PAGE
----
The Open Adoption Roundtable is a series of occasional writing prompts about open adoption. It’s designed to showcase of the diversity of thought and experience in the open adoption community. You don’t need to be listed at Open Adoption Bloggers to participate or even be in a traditional open adoption. If you’re thinking about openness in adoption, you have a place at the table. The prompts are meant to be starting points–please feel free to adapt or expand on them.
Publish your response–linking back here so your readers can browse other participating blogs–and leave a link to your post in the comments. Using a previously published post is perfectly fine; I’d appreciate it if you’d add a link back to the roundtable. If you don’t blog, you can always leave your thoughts directly in the comments.
Awhile back I read a summary of a workshop held for prospective adoptive parents who were exploring their options. During their survey of different sorts of adoption, the speakers said that, at its most basic core, “Open adoption is about information sharing.”
“Hm,” I thought when I read that.
I turned that one over in my mind for quite some time and now I’m turning it over to you. Generalizations are a tricky business. Relationships are too diverse, too complex for blanket statements to cover them all. But generalizations certainly make for good conversation starters–and an interesting exercise in thinking about what we each would say is the foundation of open adoption…
“Open adoption is about information sharing.” Share your reaction to that statement. How well does it match up with your experience of open adoption? If you disagree, how would you finish the phrase, “Open adoption is about…”?
(You can find out when a new prompt is up by following @OpenAdoptBlogs on Twitter!)
Prabha (adoptive parent) at Baby Steps to a Baby Dream: “Open adoption is about accepting your child and his or her family as is — warts and all.”
Spyderkl (adoptive parent) at Evil Mommy: “If we were having a mere exchange of information, M, C, J and us would have been done with each other years ago.”
Jenna (first parent) at The Chronicles of Munchkin Land: “Open adoption is about relationships and the sharing of lives and family.”
Robyn (adoptive parent) at the Adoption.com Domestic Adoption blog: “Information sharing is what makes a relationship last.”
Michele (adoptive parent) at Gotcha Baby: “My reaction to that statement is that the professional sharing it was giving prospective adoptive parents the least-scary, most basic, most general definition of what Open Adoption is.”
Limbo Mama (prospective adoptive parent) at Limbo Land: “As a waiting, potential adoptive parent, my perspective is colored by an almost certain naivety that comes from hoping for (and working towards) an open adoption, rather than navigating an actual living, breathing open adoption relationship. Regardless, to me open adoption is more multi-faceted than simple ‘information sharing’.”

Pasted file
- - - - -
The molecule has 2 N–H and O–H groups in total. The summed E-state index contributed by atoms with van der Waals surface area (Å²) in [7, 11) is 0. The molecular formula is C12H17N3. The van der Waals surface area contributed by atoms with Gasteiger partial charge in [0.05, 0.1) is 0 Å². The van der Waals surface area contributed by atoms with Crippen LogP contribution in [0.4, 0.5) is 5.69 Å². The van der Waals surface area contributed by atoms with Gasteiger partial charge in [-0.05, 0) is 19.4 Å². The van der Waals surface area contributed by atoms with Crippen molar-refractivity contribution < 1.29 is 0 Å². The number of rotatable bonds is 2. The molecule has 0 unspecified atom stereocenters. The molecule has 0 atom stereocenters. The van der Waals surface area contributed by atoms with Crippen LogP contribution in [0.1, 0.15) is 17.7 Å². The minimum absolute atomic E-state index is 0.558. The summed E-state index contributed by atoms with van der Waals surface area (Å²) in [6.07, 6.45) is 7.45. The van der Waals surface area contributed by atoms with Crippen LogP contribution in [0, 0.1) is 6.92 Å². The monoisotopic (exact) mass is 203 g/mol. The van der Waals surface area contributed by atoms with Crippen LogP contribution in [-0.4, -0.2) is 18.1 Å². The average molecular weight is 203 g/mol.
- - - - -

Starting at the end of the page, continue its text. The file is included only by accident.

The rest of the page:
Katjamichelle (first parent) at Therapy Is Expensive: “Open adoption doesn’t start and stop with the sharing of information it thrives with the creating of memories and the building of relationships.”
Brandy (first parent, adopted adult) at Our Life in the Desert: “Open adoption is about sharing – just like marriage is about sharing and family is about sharing – relationships are a mixture of give and take – AKA, sharing.”
Dawn (adoptive parent) at This Woman’s Work: “I’d say that open adoption is about openness. Sometimes that’s limited to information sharing (it’s all I got when it comes to aspects of our open adoption) and sometimes it’s a lot more (like sharing, you know, the kid).”
Leah (first parent) at Sturdy Yet Fragile: “For me, however, when I first read ‘open adoption is about information sharing’ I thought, YES! Exactly!”
Lynn (adoptive parent) at Open Hearts Open Minds: “From my perspective, open adoption is a complex process, based on evolving relationships…relationships that many ‘outsiders’ seem to find hard to understand. But (at the risk of sounding corny), I think that, in essence,open adoption is — and should be — about love.”
Cindy (first parent): “Open adoption is about keeping the connection between my son his beginnings, a basic right for every person.”
Kristin (adoptive parent) at Parenthood Path: “For me, the best way I can describe it is as an ‘attitude.'”–and an interesting comparison to diversity.
Barely Sane (adoptive parent) at Life of the Barely Sane: “Because it’s just words on a computer screen or a paper. It’s not a real connection, a real relationship. I know about these people but I don’t truly know them. To me, an open adoption should have both of those things.”
Ginger (first parent) at Shattered Glass: “If you remember that everyone is different, then you don’t have to irrationally fear someone because of their role in adoption. Bio-parents are just as guilty of fearing a-parents irrationally as a-parents are of fearing b-parents. An open adoption might be about information sharing…or it could be about family by choice.”
Susiebook (first parent) at Endure for a Night: “I want to say that in general open adoption is about relationships, but that in our case—at least for me and the Mister—it’s about trying to make up to Cricket for the relinquishment forever.”
M (adoptive parent) at Letters to a Birthmother: “Obviously, sharing information is a great place to start in open adoption. I think its a way to Have Some Openness in the Adoption, though I think to make this an all-encompassing statement sure could limit a person in their thinking as they are launching into the adoption world and all the decisions and complexities it entails.”